The final frontier: what will we find on Pluto?
As NASA's New Horizons spacecraft nears Pluto, Govert Schilling explores what we might find waiting for us on this alien world.
This week, Pluto will give up its secrets. For decades, it has been little more than a pinprick of light lurking in the outer reaches of the Solar System. But now, NASA’s New Horizons space probe is hurtling towards this tiny, frozen world and its strange collection of moons. On 14 July, it will fly by Pluto at a distance of some 13,700 kilometres, mapping its icy surface, sniffing its tenuous atmosphere and scanning its internal structure. A new world will be revealed.
In January 2006, New Horizons embarked on its 9.5-year journey, sailing through the Solar System at over 16km/s. After a brief flirtation with Pluto and its satellite companions, the craft will move on, flying past one or two smaller Kuiper Belt Objects beyond the orbit of Neptune before disappearing into the unfathomable depths of interstellar space. According to Alan Stern, the Principal Investigator of New Horizons, this is a true exploratory mission. “The best we can do is prepare ourselves for the unexpected,” he explains. “We hardly know anything about Pluto. We will learn so much.”
The triangular 480kg craft was built by the Johns Hopkins University Applied Physics Laboratory in Baltimore, Maryland and Stern’s Southwest Research Institute in Boulder, Colorado. It is outfitted with seven instruments, including a high-resolution camera, two spectrometers to study surface and atmospheric composition, two instruments to study fields and particles, a dust counter, and a radio science experiment. A plutonium-powered radioisotope thermoelectric generator provides some 200W of power during the Pluto encounter, while communication with Earth will be maintained by a 2.1m high-gain antenna.
New Horizons’ radio signals will take some 4.5 hours to reach Earth, and because of the huge distance and the relatively low transmitter power, the craft’s data rate will be low. “We’ll receive dozens of photos within a day after closest approach,” explains Stern. “But we’re collecting data a hundred times faster than we are able to transmit them. It will take over a year to send all of it back.” Also, because of the delay, the whole encounter has to be pre-programmed into New Horizons’ onboard computer. “We’ve prepared ourselves for over 250 possible contingencies,” says Stern. “My biggest worry is that something happens that we haven’t thought of.”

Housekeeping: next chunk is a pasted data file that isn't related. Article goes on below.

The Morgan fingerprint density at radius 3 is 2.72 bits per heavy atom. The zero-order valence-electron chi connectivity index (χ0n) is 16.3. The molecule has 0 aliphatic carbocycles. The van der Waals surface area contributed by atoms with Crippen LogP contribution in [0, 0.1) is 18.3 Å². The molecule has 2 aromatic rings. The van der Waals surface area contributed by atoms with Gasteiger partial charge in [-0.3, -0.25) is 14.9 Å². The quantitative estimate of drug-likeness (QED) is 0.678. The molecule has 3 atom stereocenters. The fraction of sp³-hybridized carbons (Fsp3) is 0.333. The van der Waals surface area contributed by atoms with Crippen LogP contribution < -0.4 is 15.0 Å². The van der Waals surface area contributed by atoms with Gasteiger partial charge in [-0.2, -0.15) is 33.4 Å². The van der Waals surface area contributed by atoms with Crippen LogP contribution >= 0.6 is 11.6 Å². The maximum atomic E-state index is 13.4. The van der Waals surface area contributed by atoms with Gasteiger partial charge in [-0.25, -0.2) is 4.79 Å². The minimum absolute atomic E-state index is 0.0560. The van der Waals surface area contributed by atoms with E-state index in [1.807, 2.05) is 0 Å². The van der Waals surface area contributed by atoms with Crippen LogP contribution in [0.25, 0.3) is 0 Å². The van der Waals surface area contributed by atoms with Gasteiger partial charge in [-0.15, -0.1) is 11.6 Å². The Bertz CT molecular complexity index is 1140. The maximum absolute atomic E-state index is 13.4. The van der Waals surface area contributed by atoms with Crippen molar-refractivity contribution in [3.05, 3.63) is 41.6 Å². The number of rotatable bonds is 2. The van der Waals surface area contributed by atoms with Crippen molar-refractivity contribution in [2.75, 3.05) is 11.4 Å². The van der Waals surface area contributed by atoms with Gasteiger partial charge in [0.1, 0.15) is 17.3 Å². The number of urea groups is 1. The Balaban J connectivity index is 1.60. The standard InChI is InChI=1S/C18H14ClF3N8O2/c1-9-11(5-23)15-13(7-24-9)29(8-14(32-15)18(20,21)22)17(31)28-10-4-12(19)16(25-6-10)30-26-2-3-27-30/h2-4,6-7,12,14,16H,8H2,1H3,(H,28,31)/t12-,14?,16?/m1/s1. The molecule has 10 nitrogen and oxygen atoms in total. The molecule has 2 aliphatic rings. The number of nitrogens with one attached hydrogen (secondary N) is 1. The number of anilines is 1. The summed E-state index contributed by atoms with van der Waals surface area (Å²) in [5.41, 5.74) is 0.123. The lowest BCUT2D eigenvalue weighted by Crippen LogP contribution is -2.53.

The most exciting finds may stem from the study of Pluto’s surface and interior. Like some of the icy satellites of Jupiter and Saturn (notably Europa and Enceladus), Pluto may display some form of ‘ice volcanism’, with active geysers spewing crystals of frozen nitrogen, methane and water into space.
Planetary scientist Bill McKinnon of Washington University in St Louis, Missouri, says he is one of those people who thinks it’s even likely that Pluto possesses an internal ocean, hidden beneath a thick layer of ice.
Everyone knows that water is one of the main requisites for the emergence of life as we know it, the other two being organic molecules and energy. So who knows, if Pluto has a subsurface ocean, it might harbour microorganisms, just as astrobiologists have suggested is the case for Europa and Enceladus. Unfortunately, New Horizons won’t be able to answer that question, so the existence of Plutonian life will remain speculative for many decades to come.
Govert Schilling is an astronomer and science author who has written over 50 books. The full version of this article appears in the Summer 2015 issue of Focus.